The cure for skin cancer may be closer than we once thought.
Scientists at the Dana-Farber Institute in Boston, Mass. are giving hope to those with serious melanoma. They have finished a ten-year study on the effects of a new drug called ipilimumab, which may add ten years to life expectancy.
The study examined 4,846 patients with advanced melanoma and found that if patients who took the drug survived past three years, they usually made it through another seven, even if they stopped taking the drug or only took a few doses.
This is two to three times the survival rate of patients treated with other drugs, MedicalXpress.com reports.
The results were presented at the 2013 European Cancer Congress on Saturday.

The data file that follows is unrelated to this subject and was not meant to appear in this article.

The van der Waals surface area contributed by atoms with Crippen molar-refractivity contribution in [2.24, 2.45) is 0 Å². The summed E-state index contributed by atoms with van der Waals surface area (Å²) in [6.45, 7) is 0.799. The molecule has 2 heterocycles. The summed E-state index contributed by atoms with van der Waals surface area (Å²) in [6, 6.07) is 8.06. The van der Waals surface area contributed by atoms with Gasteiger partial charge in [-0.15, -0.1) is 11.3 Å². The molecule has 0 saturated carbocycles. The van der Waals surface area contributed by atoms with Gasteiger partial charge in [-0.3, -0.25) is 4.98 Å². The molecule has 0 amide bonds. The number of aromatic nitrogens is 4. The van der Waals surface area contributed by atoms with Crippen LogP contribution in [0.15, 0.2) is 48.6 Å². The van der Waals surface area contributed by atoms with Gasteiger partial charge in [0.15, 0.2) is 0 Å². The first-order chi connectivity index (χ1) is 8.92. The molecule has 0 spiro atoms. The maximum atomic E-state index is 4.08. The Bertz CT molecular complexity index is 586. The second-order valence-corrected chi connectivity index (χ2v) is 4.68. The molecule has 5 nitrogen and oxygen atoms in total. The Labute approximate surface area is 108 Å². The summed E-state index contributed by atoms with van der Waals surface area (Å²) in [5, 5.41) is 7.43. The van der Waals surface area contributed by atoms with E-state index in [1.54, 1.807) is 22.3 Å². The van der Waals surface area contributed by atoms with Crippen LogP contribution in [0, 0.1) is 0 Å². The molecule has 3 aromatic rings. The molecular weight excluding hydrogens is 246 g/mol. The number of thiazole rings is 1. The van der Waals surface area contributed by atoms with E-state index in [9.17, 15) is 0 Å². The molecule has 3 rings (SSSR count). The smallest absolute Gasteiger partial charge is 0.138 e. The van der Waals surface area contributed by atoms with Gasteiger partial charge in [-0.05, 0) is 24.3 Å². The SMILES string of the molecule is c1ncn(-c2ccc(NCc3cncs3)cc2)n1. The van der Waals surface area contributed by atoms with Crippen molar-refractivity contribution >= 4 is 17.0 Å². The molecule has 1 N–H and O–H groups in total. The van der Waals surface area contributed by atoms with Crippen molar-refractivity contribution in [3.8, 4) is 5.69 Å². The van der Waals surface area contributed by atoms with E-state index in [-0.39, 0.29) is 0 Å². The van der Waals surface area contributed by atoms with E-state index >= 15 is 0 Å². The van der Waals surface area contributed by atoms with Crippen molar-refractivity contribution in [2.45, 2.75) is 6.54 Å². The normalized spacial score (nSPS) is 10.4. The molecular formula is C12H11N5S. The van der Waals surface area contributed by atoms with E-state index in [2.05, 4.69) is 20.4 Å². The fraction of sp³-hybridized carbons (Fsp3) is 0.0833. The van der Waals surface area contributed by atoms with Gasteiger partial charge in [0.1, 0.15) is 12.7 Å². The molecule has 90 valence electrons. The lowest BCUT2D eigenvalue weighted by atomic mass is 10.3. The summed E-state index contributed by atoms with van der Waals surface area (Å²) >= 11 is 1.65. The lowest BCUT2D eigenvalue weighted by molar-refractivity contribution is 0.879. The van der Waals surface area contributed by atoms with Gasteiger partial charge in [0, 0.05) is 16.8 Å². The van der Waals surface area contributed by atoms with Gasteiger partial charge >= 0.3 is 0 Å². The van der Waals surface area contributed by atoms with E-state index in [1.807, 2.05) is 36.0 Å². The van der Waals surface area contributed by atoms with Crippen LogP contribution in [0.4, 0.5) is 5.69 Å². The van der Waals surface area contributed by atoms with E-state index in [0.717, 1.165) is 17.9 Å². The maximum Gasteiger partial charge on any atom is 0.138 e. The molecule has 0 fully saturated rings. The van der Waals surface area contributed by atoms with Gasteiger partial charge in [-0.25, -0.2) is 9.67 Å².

“Our data, which represent the longest follow-up of the largest numbers of patients on any globally approved melanoma therapy, will provide a benchmark for future medicines for advanced melanoma,” Assistant Professor of Medicine at the Dana-Farber Cancer Institute Stephen Hodi told the Congress.
Ipilimumab works as an antibody that enables the immune system to recognize and kill melanoma cells, according to MSN.com
Researchers now predict that metastatic melanoma could have a cure within the next ten years.
Skin cancer is the most common form of cancer in the United States, with more than 3.5 million cases in over two million people are diagnosed every year, according to SkinCancer.org. One in every five Americans will develop skin cancer in the course of a lifetime. From 1970 to 2009, the melanoma incidents increased by 800 percent among young women and 400 percent among young men.
Sources: MSN.com, Medical Express, SkinCancer.org